“I can still be a jerk on occasion, but at least I have learned the value of an apology.”
“Kids are often insensitive, Spenser.”
“True. naïve. We both graduated from the school of hard knocks, Kathryn. I learned from the past. You can too.”
Tears pooled in Jane's eyes. “I’m trying, Spenser.”
“As for your parents, I gave them an abbreviated account of the past twelve years. No specifics. What else you tell them is up to you. They understand that you did what you had to do to survive. They are guilt-ridden, just as you are. More importantly, they are thrilled that you didn’t want the estrangement any more than they did.
“They were willing to walk away from the life they spent thirty-two years building. I’d say that’s a lot of love.”
“Their current position is my fault. I can’t let them lose everything!”
“We will face whatever comes. We’re family.”
“Why do I suspect that your main objective for getting involved is so that you could persuade me to go back to New York and face the music?”
“Because that was always the plan. You have enough evidence to put Springer behind bars. If you don’t, there will be other Teresa’s.”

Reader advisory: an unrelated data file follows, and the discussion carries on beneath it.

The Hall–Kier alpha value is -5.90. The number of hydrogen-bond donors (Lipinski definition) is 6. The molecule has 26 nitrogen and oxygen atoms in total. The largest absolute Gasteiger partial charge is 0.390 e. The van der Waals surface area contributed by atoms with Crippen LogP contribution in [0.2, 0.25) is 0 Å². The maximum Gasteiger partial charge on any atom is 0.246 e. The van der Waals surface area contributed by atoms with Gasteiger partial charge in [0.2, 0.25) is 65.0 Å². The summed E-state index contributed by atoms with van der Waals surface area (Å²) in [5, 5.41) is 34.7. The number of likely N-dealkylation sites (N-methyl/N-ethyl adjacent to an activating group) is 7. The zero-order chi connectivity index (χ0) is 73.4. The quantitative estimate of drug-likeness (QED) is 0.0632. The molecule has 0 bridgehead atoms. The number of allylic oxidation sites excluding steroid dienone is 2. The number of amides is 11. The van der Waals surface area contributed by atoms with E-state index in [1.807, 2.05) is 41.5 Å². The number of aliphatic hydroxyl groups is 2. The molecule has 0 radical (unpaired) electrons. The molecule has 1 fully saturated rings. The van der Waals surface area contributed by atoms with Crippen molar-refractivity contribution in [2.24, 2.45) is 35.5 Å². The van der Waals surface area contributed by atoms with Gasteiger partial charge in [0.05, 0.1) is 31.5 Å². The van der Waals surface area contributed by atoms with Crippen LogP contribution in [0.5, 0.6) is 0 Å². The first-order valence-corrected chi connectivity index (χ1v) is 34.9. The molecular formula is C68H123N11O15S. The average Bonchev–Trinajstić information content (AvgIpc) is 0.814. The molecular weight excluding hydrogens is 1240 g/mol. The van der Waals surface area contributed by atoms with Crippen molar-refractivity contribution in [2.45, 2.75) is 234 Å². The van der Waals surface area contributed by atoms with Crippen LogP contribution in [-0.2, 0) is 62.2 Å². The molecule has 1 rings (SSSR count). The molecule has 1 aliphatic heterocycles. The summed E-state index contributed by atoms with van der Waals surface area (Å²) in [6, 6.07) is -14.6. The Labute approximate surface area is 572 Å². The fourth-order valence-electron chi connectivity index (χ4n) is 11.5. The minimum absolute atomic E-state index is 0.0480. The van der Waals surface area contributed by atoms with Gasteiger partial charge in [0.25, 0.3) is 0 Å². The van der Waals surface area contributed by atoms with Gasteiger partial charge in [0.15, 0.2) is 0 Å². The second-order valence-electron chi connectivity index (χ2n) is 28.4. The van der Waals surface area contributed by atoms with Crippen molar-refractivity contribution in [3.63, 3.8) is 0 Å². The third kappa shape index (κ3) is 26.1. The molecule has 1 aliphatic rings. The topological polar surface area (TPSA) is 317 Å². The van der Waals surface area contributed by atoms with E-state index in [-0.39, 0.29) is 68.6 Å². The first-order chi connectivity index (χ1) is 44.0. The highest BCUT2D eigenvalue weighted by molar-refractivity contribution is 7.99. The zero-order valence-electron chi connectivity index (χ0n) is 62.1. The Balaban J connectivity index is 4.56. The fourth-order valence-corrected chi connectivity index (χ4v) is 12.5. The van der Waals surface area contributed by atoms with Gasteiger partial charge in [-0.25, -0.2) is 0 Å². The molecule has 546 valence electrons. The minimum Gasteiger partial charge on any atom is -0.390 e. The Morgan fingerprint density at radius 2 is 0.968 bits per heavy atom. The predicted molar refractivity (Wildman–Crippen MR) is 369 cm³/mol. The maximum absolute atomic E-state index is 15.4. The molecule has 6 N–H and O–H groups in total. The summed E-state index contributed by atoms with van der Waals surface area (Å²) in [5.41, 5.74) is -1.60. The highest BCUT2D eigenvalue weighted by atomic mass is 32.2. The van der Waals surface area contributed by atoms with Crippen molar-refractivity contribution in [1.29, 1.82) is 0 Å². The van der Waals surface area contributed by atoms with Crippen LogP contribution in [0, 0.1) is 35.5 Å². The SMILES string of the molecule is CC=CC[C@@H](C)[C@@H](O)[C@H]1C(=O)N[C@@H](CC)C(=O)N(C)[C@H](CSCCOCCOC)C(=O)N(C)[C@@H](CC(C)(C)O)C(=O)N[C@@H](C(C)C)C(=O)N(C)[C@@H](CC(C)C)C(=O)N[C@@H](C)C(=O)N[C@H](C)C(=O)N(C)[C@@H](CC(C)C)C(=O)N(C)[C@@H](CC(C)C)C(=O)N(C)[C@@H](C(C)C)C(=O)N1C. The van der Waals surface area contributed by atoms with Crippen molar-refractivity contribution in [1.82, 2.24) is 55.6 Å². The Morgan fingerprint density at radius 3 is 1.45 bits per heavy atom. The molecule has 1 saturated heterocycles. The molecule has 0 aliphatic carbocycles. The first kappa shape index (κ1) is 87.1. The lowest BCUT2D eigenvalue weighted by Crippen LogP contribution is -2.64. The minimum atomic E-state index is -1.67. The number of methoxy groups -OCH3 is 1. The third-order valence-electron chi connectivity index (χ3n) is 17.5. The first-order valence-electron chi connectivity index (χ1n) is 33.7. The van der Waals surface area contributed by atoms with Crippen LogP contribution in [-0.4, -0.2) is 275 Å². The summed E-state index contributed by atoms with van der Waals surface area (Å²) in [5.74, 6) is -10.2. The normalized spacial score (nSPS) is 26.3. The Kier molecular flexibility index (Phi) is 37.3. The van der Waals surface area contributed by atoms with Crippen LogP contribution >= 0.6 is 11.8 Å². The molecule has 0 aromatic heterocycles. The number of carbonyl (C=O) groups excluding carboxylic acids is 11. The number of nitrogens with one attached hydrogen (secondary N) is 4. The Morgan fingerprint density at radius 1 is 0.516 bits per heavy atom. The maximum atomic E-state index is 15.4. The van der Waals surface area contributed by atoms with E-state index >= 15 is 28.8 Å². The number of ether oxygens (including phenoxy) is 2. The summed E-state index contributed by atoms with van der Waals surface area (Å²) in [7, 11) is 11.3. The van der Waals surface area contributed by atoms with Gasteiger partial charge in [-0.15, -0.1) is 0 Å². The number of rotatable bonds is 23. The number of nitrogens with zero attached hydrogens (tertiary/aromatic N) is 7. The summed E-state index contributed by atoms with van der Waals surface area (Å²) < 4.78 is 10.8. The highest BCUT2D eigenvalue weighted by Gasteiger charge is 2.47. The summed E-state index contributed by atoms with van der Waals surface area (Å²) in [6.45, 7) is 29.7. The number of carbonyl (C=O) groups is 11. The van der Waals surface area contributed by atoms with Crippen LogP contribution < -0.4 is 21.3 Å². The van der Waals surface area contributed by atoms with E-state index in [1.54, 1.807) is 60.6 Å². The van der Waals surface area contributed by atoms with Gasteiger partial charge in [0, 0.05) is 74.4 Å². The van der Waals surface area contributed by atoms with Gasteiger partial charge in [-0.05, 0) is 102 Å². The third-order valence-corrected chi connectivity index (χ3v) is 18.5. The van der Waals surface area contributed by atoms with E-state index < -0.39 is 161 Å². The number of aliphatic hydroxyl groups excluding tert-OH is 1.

“I was hoping I would have at least another month.”
He shook his head. “Springer is moving more quickly than I anticipated. I can’t make you go back. The decision is yours.”
“Can I give Nora the rest of the week? She’s been more than fair to me.”
“I can live with that. By the way, you have another ally.”
“Simon Enright. He guarantees your safety if I get you back to New York.”
“How did he get involved.” She rolled her eyes. “Never mind. I’m not supposed to ask."
"Why wouldn't he? He always stood up for you."
"Correction. He stood up for me when I was a teenager. I’m not sure he’s an ally, Spenser. I was a self-absorbed and foolish teenager. I dated him because he was the coolest guy in town, not because I cared about him. Then, I walked away without a backward glance.”
“He’s a professional. He won’t let his personal feelings get in the way of justice.”
She glanced at her watch. “Where are my parents, and when do I get to see them?”
“I have a suite of rooms at the Graystone Inn. I’m in room 105. Send me a text to let me know when you are on your way.”
“I’m going to ask Nora to stay late so we can chat. It will be seven are later before I leave the shop. You and my parents should go ahead and eat. Dad needs to eat early because of his diabetes.”